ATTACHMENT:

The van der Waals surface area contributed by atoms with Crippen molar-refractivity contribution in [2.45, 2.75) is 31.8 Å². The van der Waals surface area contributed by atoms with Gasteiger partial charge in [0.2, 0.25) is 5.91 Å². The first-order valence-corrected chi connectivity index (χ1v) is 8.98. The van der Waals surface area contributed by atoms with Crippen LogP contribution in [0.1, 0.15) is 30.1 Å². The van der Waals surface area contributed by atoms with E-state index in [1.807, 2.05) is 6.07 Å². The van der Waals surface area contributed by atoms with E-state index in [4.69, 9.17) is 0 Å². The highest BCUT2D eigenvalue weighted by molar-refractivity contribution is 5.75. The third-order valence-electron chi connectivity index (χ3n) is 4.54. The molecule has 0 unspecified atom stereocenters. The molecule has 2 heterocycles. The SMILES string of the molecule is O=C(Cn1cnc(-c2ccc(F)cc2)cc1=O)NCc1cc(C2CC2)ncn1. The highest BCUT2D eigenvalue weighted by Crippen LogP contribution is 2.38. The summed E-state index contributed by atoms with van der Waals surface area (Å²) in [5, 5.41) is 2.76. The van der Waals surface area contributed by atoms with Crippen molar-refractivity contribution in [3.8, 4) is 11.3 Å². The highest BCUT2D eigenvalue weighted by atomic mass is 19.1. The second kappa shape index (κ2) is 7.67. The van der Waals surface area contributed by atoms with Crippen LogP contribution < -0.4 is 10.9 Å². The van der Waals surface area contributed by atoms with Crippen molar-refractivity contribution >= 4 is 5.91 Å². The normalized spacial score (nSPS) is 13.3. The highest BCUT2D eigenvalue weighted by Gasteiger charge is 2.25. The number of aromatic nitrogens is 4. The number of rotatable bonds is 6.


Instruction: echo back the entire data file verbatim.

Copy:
The van der Waals surface area contributed by atoms with Crippen molar-refractivity contribution in [2.45, 2.75) is 31.8 Å². The van der Waals surface area contributed by atoms with Gasteiger partial charge in [0.2, 0.25) is 5.91 Å². The first-order valence-corrected chi connectivity index (χ1v) is 8.98. The van der Waals surface area contributed by atoms with Crippen LogP contribution in [0.1, 0.15) is 30.1 Å². The van der Waals surface area contributed by atoms with E-state index in [1.807, 2.05) is 6.07 Å². The van der Waals surface area contributed by atoms with E-state index in [4.69, 9.17) is 0 Å². The highest BCUT2D eigenvalue weighted by molar-refractivity contribution is 5.75. The third-order valence-electron chi connectivity index (χ3n) is 4.54. The molecule has 0 unspecified atom stereocenters. The molecule has 2 heterocycles. The SMILES string of the molecule is O=C(Cn1cnc(-c2ccc(F)cc2)cc1=O)NCc1cc(C2CC2)ncn1. The highest BCUT2D eigenvalue weighted by Crippen LogP contribution is 2.38. The summed E-state index contributed by atoms with van der Waals surface area (Å²) in [5, 5.41) is 2.76. The van der Waals surface area contributed by atoms with Crippen molar-refractivity contribution in [3.8, 4) is 11.3 Å². The highest BCUT2D eigenvalue weighted by atomic mass is 19.1. The second kappa shape index (κ2) is 7.67. The van der Waals surface area contributed by atoms with Crippen LogP contribution < -0.4 is 10.9 Å². The van der Waals surface area contributed by atoms with Crippen molar-refractivity contribution >= 4 is 5.91 Å². The normalized spacial score (nSPS) is 13.3. The highest BCUT2D eigenvalue weighted by Gasteiger charge is 2.25. The number of aromatic nitrogens is 4. The number of rotatable bonds is 6.